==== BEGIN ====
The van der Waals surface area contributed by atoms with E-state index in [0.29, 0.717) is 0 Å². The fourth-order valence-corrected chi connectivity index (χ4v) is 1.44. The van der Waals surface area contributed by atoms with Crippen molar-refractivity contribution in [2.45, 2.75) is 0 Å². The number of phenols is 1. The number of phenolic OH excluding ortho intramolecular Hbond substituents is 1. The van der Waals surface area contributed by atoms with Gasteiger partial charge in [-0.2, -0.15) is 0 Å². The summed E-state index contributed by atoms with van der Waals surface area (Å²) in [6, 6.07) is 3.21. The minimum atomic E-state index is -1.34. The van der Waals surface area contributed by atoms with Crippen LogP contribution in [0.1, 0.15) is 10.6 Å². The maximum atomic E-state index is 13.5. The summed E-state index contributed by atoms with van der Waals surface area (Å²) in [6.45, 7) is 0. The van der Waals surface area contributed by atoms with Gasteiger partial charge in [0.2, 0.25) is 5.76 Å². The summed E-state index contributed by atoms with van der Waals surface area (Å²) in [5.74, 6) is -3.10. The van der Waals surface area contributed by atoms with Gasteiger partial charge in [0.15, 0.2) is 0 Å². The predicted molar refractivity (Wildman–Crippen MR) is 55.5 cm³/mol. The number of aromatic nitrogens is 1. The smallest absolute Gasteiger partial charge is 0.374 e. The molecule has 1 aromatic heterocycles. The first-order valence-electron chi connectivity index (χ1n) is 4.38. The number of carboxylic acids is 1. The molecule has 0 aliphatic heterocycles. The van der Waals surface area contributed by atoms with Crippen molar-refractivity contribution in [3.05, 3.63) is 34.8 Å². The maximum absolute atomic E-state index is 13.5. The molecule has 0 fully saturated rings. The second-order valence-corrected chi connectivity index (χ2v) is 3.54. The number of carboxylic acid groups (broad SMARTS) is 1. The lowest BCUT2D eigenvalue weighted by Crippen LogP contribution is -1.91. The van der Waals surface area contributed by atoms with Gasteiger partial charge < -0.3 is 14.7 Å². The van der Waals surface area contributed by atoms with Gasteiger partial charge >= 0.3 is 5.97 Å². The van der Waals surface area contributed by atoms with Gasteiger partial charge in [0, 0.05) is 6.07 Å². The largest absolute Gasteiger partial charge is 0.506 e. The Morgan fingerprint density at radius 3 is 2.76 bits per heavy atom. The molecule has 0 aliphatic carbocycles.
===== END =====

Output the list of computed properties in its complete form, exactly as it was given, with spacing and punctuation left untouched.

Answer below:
The van der Waals surface area contributed by atoms with E-state index in [0.29, 0.717) is 0 Å². The fourth-order valence-corrected chi connectivity index (χ4v) is 1.44. The van der Waals surface area contributed by atoms with Crippen molar-refractivity contribution in [2.45, 2.75) is 0 Å². The number of phenols is 1. The number of phenolic OH excluding ortho intramolecular Hbond substituents is 1. The van der Waals surface area contributed by atoms with Gasteiger partial charge in [-0.2, -0.15) is 0 Å². The summed E-state index contributed by atoms with van der Waals surface area (Å²) in [6, 6.07) is 3.21. The minimum atomic E-state index is -1.34. The van der Waals surface area contributed by atoms with Crippen LogP contribution in [0.1, 0.15) is 10.6 Å². The maximum atomic E-state index is 13.5. The summed E-state index contributed by atoms with van der Waals surface area (Å²) in [6.45, 7) is 0. The van der Waals surface area contributed by atoms with Gasteiger partial charge in [0.2, 0.25) is 5.76 Å². The summed E-state index contributed by atoms with van der Waals surface area (Å²) in [5.74, 6) is -3.10. The van der Waals surface area contributed by atoms with Gasteiger partial charge in [0.15, 0.2) is 0 Å². The predicted molar refractivity (Wildman–Crippen MR) is 55.5 cm³/mol. The number of aromatic nitrogens is 1. The smallest absolute Gasteiger partial charge is 0.374 e. The molecule has 1 aromatic heterocycles. The first-order valence-electron chi connectivity index (χ1n) is 4.38. The number of carboxylic acids is 1. The molecule has 0 aliphatic heterocycles. The van der Waals surface area contributed by atoms with Crippen molar-refractivity contribution in [3.05, 3.63) is 34.8 Å². The maximum absolute atomic E-state index is 13.5. The molecule has 0 fully saturated rings. The second-order valence-corrected chi connectivity index (χ2v) is 3.54. The number of carboxylic acid groups (broad SMARTS) is 1. The lowest BCUT2D eigenvalue weighted by Crippen LogP contribution is -1.91. The van der Waals surface area contributed by atoms with Gasteiger partial charge < -0.3 is 14.7 Å². The van der Waals surface area contributed by atoms with Gasteiger partial charge >= 0.3 is 5.97 Å². The van der Waals surface area contributed by atoms with Gasteiger partial charge in [0, 0.05) is 6.07 Å². The largest absolute Gasteiger partial charge is 0.506 e. The Morgan fingerprint density at radius 3 is 2.76 bits per heavy atom. The molecule has 0 aliphatic carbocycles.